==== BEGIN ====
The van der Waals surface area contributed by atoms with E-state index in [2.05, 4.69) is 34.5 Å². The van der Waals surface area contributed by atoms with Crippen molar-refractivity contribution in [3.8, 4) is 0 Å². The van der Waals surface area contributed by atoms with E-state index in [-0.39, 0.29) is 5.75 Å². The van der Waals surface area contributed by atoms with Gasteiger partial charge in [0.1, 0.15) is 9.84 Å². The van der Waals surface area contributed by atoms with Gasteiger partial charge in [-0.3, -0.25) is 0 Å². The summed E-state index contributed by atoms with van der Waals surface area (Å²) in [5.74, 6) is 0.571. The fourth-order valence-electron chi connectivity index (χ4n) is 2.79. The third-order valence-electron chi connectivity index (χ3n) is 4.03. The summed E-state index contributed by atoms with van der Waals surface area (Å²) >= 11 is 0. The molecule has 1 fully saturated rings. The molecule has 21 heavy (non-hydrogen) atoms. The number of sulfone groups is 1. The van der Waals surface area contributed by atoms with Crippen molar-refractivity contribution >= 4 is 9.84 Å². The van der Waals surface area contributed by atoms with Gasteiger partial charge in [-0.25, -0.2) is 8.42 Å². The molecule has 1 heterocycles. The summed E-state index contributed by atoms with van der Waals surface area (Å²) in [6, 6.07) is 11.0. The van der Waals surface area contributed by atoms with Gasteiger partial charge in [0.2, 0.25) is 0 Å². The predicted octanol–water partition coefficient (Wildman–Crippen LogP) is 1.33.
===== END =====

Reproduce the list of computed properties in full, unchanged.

The van der Waals surface area contributed by atoms with E-state index in [2.05, 4.69) is 34.5 Å². The van der Waals surface area contributed by atoms with Crippen molar-refractivity contribution in [3.8, 4) is 0 Å². The van der Waals surface area contributed by atoms with E-state index in [-0.39, 0.29) is 5.75 Å². The van der Waals surface area contributed by atoms with Gasteiger partial charge in [0.1, 0.15) is 9.84 Å². The van der Waals surface area contributed by atoms with Gasteiger partial charge in [-0.3, -0.25) is 0 Å². The summed E-state index contributed by atoms with van der Waals surface area (Å²) in [5.74, 6) is 0.571. The fourth-order valence-electron chi connectivity index (χ4n) is 2.79. The third-order valence-electron chi connectivity index (χ3n) is 4.03. The summed E-state index contributed by atoms with van der Waals surface area (Å²) >= 11 is 0. The molecule has 1 fully saturated rings. The molecule has 21 heavy (non-hydrogen) atoms. The number of sulfone groups is 1. The van der Waals surface area contributed by atoms with Crippen molar-refractivity contribution >= 4 is 9.84 Å². The van der Waals surface area contributed by atoms with Gasteiger partial charge in [-0.25, -0.2) is 8.42 Å². The molecule has 1 heterocycles. The summed E-state index contributed by atoms with van der Waals surface area (Å²) in [6, 6.07) is 11.0. The van der Waals surface area contributed by atoms with Gasteiger partial charge in [0.2, 0.25) is 0 Å². The predicted octanol–water partition coefficient (Wildman–Crippen LogP) is 1.33.